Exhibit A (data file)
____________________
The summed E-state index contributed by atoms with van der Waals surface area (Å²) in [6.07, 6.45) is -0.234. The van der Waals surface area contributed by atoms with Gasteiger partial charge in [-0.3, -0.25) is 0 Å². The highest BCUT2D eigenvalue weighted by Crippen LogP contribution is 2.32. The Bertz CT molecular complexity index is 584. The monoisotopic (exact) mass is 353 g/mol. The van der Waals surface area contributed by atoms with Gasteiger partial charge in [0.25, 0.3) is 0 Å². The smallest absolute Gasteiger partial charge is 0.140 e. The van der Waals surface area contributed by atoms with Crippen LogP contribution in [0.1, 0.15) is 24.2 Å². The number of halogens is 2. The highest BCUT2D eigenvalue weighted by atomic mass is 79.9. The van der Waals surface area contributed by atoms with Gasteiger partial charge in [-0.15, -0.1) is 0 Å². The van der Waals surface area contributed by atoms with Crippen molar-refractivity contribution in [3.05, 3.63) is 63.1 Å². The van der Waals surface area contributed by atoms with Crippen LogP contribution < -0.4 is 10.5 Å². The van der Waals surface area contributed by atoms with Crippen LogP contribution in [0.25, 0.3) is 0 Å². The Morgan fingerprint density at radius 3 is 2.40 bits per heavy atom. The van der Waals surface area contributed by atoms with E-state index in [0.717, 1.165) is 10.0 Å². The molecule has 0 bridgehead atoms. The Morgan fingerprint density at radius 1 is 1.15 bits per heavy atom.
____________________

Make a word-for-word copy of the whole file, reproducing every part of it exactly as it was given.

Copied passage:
The summed E-state index contributed by atoms with van der Waals surface area (Å²) in [6.07, 6.45) is -0.234. The van der Waals surface area contributed by atoms with Gasteiger partial charge in [-0.3, -0.25) is 0 Å². The highest BCUT2D eigenvalue weighted by Crippen LogP contribution is 2.32. The Bertz CT molecular complexity index is 584. The monoisotopic (exact) mass is 353 g/mol. The van der Waals surface area contributed by atoms with Gasteiger partial charge in [0.25, 0.3) is 0 Å². The smallest absolute Gasteiger partial charge is 0.140 e. The van der Waals surface area contributed by atoms with Crippen LogP contribution in [0.1, 0.15) is 24.2 Å². The number of halogens is 2. The highest BCUT2D eigenvalue weighted by atomic mass is 79.9. The van der Waals surface area contributed by atoms with Gasteiger partial charge in [-0.15, -0.1) is 0 Å². The van der Waals surface area contributed by atoms with Crippen molar-refractivity contribution in [3.05, 3.63) is 63.1 Å². The van der Waals surface area contributed by atoms with Crippen LogP contribution < -0.4 is 10.5 Å². The van der Waals surface area contributed by atoms with Crippen LogP contribution in [0.25, 0.3) is 0 Å². The Morgan fingerprint density at radius 3 is 2.40 bits per heavy atom. The van der Waals surface area contributed by atoms with E-state index in [0.717, 1.165) is 10.0 Å². The molecule has 0 bridgehead atoms. The Morgan fingerprint density at radius 1 is 1.15 bits per heavy atom.